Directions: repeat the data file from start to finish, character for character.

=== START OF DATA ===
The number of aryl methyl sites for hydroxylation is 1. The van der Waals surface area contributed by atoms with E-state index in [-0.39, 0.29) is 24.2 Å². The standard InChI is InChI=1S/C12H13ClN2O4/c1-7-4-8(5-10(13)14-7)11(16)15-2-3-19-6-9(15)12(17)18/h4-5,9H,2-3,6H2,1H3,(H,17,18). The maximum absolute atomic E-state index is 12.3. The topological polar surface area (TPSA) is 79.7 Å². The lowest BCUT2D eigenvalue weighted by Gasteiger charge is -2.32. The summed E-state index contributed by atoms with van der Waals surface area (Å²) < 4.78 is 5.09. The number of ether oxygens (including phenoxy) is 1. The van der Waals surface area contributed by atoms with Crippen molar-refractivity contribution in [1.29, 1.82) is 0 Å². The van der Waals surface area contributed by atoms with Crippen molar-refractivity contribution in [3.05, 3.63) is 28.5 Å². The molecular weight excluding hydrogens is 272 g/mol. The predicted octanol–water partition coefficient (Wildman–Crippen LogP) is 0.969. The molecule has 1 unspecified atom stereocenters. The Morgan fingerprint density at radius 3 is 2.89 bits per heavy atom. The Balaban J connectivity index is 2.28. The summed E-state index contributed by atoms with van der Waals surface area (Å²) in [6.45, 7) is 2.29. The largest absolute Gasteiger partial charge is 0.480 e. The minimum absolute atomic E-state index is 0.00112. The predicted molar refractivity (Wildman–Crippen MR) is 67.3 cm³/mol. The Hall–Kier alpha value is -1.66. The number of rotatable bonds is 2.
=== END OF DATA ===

The number of aryl methyl sites for hydroxylation is 1. The van der Waals surface area contributed by atoms with E-state index in [-0.39, 0.29) is 24.2 Å². The standard InChI is InChI=1S/C12H13ClN2O4/c1-7-4-8(5-10(13)14-7)11(16)15-2-3-19-6-9(15)12(17)18/h4-5,9H,2-3,6H2,1H3,(H,17,18). The maximum absolute atomic E-state index is 12.3. The topological polar surface area (TPSA) is 79.7 Å². The lowest BCUT2D eigenvalue weighted by Gasteiger charge is -2.32. The summed E-state index contributed by atoms with van der Waals surface area (Å²) < 4.78 is 5.09. The number of ether oxygens (including phenoxy) is 1. The van der Waals surface area contributed by atoms with Crippen molar-refractivity contribution in [1.29, 1.82) is 0 Å². The van der Waals surface area contributed by atoms with Crippen molar-refractivity contribution in [3.05, 3.63) is 28.5 Å². The molecular weight excluding hydrogens is 272 g/mol. The predicted octanol–water partition coefficient (Wildman–Crippen LogP) is 0.969. The molecule has 1 unspecified atom stereocenters. The Morgan fingerprint density at radius 3 is 2.89 bits per heavy atom. The Balaban J connectivity index is 2.28. The summed E-state index contributed by atoms with van der Waals surface area (Å²) in [6.45, 7) is 2.29. The largest absolute Gasteiger partial charge is 0.480 e. The minimum absolute atomic E-state index is 0.00112. The predicted molar refractivity (Wildman–Crippen MR) is 67.3 cm³/mol. The Hall–Kier alpha value is -1.66. The number of rotatable bonds is 2.